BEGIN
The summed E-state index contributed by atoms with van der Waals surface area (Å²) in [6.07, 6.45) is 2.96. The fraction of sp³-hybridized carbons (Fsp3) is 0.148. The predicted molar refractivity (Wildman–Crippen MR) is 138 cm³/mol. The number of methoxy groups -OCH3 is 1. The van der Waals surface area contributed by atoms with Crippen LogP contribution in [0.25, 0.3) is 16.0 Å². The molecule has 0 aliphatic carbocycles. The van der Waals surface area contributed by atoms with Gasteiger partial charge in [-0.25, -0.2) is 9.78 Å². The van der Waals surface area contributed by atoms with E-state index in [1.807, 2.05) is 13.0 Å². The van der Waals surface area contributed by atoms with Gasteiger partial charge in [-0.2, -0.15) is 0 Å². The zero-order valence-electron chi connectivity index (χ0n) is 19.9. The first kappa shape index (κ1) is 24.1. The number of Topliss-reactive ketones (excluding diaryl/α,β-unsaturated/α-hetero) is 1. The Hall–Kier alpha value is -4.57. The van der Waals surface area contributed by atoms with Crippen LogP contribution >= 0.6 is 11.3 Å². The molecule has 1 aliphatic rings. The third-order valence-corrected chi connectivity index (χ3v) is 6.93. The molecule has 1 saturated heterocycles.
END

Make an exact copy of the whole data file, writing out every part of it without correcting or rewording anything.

The summed E-state index contributed by atoms with van der Waals surface area (Å²) in [6.07, 6.45) is 2.96. The fraction of sp³-hybridized carbons (Fsp3) is 0.148. The predicted molar refractivity (Wildman–Crippen MR) is 138 cm³/mol. The number of methoxy groups -OCH3 is 1. The van der Waals surface area contributed by atoms with Crippen LogP contribution in [0.25, 0.3) is 16.0 Å². The molecule has 0 aliphatic carbocycles. The van der Waals surface area contributed by atoms with Gasteiger partial charge in [-0.25, -0.2) is 9.78 Å². The van der Waals surface area contributed by atoms with E-state index in [1.807, 2.05) is 13.0 Å². The van der Waals surface area contributed by atoms with Gasteiger partial charge in [-0.2, -0.15) is 0 Å². The zero-order valence-electron chi connectivity index (χ0n) is 19.9. The first kappa shape index (κ1) is 24.1. The number of Topliss-reactive ketones (excluding diaryl/α,β-unsaturated/α-hetero) is 1. The Hall–Kier alpha value is -4.57. The van der Waals surface area contributed by atoms with Crippen LogP contribution >= 0.6 is 11.3 Å². The molecule has 1 aliphatic rings. The third-order valence-corrected chi connectivity index (χ3v) is 6.93. The molecule has 1 saturated heterocycles.